That day in treatment was many years ago now, and although it marked a turning point for me in my battle with addiction and depression, I wasn’t able to achieve long-term recovery from alcohol and drugs for some time after this.  At that time, I counted it a failure, my not staying clean after that treatment experience.  But I’ve learned in the almost 18 years of recovery since that it wasn’t a failure, and I didn’t lose the war.  I lost a battle.  There is a huge difference.

There is a question often posed in treatment and recovery circles, and for people with co-occurring disorders, about which disorder came first, a chicken or egg thing, I guess.  Some people claim their depressive disorder or anxiety disorders are brought on by addiction.  Some say trauma makes one or both likely, in either order.  In my case it is clear cut.  I’ve never wondered about it.  Depression, the “empty,” was a tenant in my head long before addiction was, but they seemed to feed off each other once I found alcohol and then drugs.  I look back at some of the people who were unfortunate enough to be in my life at that time, and I wonder, among other things, how some of them didn’t lose their sense of reality in what must have been a heavy storm for them, or lash out at me in fear or frustration, which they did not. In the end people in my life at that time had two choices: they could stay and eventually become pulled into the ongoing chaos, or they could save themselves and leave.  Sometimes I left because even early on, the alcohol and drug use had become a full time job, which didn’t leave much room for anything else.  I was continually trying to kill the depression and fill the empty with chemicals, and I did it until I couldn’t do it anymore, but that’s another story for another time.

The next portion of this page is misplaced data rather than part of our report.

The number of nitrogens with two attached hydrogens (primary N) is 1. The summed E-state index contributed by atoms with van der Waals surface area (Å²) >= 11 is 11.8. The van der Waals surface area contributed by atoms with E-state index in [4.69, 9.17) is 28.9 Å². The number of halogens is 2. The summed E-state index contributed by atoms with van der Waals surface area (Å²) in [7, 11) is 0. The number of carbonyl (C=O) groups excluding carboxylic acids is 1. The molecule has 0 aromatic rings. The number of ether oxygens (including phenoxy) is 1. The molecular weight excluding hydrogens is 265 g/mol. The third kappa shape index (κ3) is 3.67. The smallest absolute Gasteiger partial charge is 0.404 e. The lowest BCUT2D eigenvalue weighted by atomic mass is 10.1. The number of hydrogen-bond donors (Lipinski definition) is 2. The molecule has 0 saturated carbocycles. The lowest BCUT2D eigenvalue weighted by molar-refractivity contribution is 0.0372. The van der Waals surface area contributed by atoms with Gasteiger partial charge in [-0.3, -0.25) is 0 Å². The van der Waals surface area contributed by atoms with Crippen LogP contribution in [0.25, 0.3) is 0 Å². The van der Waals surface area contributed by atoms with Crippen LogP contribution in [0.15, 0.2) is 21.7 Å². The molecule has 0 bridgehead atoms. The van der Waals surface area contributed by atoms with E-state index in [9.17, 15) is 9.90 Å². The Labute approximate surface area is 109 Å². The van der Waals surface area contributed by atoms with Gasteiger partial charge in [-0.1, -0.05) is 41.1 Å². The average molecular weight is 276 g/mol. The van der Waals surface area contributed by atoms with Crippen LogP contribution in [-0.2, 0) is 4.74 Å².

“The opposite of depression isn’t happiness, but  vitality.”   -Andrew Solomon